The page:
Marvel Studios is back in theaters with their next major project heading our way this September. Shang-Chi and the Legend of the Ten Rings will explore a new corner of the Marvel Cinematic Multiverse. Not only will it finally unveil the true Ten Rings organization teased since 2008’s Iron Man, but we’ll also get to explore a new cornerstone of cinematic representation, an Asian-American-led superhero film. In an interview with Empire, Kevin Feige revealed that he’s been on their list of potential cinematic heroes, but it was Black Panther’s success and social relevance that drove them to fast-track the project to ensure that everyone can see themselves on the silver screen.
I remember seeing a viral video when the Black Panther poster first came out. It was some young men in a movie theatre overwhelmed with excitement at seeing the poster, and it was moving because people were excited about the movie we were making. But it was also a harsh realisation that they were reacting that way because they had not seen it before. So Panther really coalesced the notion of, ‘Everybody deserves to see themselves portrayed in these larger-than-life ways.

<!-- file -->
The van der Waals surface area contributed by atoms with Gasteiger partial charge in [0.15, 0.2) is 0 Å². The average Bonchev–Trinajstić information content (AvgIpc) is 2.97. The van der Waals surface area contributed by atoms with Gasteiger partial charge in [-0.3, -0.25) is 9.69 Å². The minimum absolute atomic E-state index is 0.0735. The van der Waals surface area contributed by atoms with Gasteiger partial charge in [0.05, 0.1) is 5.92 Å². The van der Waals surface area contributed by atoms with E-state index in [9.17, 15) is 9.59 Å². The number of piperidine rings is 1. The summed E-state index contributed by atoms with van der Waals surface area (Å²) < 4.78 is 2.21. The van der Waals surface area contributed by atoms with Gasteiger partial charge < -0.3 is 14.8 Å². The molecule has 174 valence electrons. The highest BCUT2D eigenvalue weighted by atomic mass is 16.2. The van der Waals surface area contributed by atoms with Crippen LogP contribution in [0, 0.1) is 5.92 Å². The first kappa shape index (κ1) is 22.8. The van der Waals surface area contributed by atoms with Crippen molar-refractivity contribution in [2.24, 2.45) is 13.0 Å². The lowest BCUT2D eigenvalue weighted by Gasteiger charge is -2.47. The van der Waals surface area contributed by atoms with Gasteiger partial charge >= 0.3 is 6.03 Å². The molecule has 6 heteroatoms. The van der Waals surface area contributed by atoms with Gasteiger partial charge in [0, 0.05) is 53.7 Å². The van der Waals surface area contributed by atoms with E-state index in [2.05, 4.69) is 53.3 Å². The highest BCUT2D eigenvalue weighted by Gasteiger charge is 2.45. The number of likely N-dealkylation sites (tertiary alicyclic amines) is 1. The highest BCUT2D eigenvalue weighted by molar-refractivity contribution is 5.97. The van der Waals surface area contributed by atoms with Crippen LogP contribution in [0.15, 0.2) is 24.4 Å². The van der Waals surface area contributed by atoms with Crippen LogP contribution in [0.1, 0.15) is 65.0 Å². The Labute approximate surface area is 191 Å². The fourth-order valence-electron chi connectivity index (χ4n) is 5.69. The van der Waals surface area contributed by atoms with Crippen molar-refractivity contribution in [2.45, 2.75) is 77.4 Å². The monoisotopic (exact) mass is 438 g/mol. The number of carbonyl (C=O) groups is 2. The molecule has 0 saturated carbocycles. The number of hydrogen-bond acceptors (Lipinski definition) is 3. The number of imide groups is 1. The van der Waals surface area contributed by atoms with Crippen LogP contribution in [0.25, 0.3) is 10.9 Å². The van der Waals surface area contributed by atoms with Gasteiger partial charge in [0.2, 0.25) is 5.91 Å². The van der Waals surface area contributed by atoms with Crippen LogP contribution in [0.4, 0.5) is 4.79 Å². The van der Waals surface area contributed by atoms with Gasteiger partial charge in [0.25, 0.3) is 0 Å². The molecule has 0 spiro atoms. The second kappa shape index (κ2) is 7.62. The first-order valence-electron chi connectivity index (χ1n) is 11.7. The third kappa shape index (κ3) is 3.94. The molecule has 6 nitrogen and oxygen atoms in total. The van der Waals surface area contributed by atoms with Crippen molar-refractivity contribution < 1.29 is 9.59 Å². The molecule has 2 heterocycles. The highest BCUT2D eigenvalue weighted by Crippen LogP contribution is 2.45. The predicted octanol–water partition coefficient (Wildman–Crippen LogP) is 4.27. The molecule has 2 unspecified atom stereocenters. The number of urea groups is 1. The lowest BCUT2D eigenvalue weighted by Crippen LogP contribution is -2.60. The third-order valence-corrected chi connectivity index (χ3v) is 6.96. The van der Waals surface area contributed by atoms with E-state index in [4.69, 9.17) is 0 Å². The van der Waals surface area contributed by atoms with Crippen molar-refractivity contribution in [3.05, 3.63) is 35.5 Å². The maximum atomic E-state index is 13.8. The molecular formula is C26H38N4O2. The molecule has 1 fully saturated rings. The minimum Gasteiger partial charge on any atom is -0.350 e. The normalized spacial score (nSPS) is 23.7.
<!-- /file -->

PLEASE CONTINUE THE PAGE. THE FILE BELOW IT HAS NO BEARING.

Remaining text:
While part of the film will explore the Ten Rings and Shang-Chi’s heritage, there’s a strong emphasis on his time living in the United States. It allows them to bring that very story to life and explore what it means to live as an Asian-American in the country. Black Panther was the first sign of the importance that cinema gives everyone a chance to see themselves on the silver screen, or even as a hero. Hopefully, it’s also just the beginning of exploring the diverse corners of the MCU.